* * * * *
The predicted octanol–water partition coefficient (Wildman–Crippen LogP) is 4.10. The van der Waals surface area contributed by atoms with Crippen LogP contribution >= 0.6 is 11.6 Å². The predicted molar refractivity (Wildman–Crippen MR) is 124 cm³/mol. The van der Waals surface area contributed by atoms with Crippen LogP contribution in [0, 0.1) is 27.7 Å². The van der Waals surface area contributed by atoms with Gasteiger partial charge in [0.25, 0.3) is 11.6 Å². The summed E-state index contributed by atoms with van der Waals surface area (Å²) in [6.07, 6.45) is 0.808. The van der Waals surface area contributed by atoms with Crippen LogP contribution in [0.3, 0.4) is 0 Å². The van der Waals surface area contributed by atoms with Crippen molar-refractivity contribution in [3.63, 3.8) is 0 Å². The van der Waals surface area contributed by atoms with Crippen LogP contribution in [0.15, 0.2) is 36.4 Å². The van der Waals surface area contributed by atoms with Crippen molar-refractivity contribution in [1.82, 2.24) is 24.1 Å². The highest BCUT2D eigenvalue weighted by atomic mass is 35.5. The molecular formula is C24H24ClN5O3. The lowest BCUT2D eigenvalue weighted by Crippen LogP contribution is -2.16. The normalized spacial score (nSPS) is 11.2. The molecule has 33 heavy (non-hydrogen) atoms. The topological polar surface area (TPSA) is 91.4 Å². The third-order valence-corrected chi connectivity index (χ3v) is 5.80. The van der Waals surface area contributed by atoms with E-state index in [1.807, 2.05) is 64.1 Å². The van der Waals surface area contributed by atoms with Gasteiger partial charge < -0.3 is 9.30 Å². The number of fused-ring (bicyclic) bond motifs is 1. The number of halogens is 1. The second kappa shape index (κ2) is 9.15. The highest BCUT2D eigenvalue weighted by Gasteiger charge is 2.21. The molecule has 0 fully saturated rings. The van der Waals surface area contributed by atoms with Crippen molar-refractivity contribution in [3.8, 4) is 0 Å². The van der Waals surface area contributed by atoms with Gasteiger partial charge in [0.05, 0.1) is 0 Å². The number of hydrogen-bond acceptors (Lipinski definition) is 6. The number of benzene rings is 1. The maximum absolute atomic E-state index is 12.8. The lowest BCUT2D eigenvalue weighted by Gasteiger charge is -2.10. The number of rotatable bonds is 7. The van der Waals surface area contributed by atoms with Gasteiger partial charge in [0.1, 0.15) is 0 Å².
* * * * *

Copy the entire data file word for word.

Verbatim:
The predicted octanol–water partition coefficient (Wildman–Crippen LogP) is 4.10. The van der Waals surface area contributed by atoms with Crippen LogP contribution >= 0.6 is 11.6 Å². The predicted molar refractivity (Wildman–Crippen MR) is 124 cm³/mol. The van der Waals surface area contributed by atoms with Crippen LogP contribution in [0, 0.1) is 27.7 Å². The van der Waals surface area contributed by atoms with Gasteiger partial charge in [0.25, 0.3) is 11.6 Å². The summed E-state index contributed by atoms with van der Waals surface area (Å²) in [6.07, 6.45) is 0.808. The van der Waals surface area contributed by atoms with Crippen LogP contribution in [0.3, 0.4) is 0 Å². The van der Waals surface area contributed by atoms with Crippen molar-refractivity contribution in [3.63, 3.8) is 0 Å². The van der Waals surface area contributed by atoms with Crippen LogP contribution in [0.15, 0.2) is 36.4 Å². The van der Waals surface area contributed by atoms with Crippen molar-refractivity contribution in [1.82, 2.24) is 24.1 Å². The highest BCUT2D eigenvalue weighted by atomic mass is 35.5. The molecular formula is C24H24ClN5O3. The lowest BCUT2D eigenvalue weighted by Crippen LogP contribution is -2.16. The normalized spacial score (nSPS) is 11.2. The molecule has 33 heavy (non-hydrogen) atoms. The topological polar surface area (TPSA) is 91.4 Å². The third-order valence-corrected chi connectivity index (χ3v) is 5.80. The van der Waals surface area contributed by atoms with E-state index in [1.807, 2.05) is 64.1 Å². The van der Waals surface area contributed by atoms with Gasteiger partial charge < -0.3 is 9.30 Å². The number of fused-ring (bicyclic) bond motifs is 1. The number of halogens is 1. The second kappa shape index (κ2) is 9.15. The highest BCUT2D eigenvalue weighted by Gasteiger charge is 2.21. The molecule has 0 fully saturated rings. The van der Waals surface area contributed by atoms with Crippen molar-refractivity contribution in [3.8, 4) is 0 Å². The van der Waals surface area contributed by atoms with Gasteiger partial charge in [0.05, 0.1) is 0 Å². The number of hydrogen-bond acceptors (Lipinski definition) is 6. The number of benzene rings is 1. The maximum absolute atomic E-state index is 12.8. The lowest BCUT2D eigenvalue weighted by Gasteiger charge is -2.10. The number of rotatable bonds is 7. The van der Waals surface area contributed by atoms with Gasteiger partial charge in [0.1, 0.15) is 0 Å².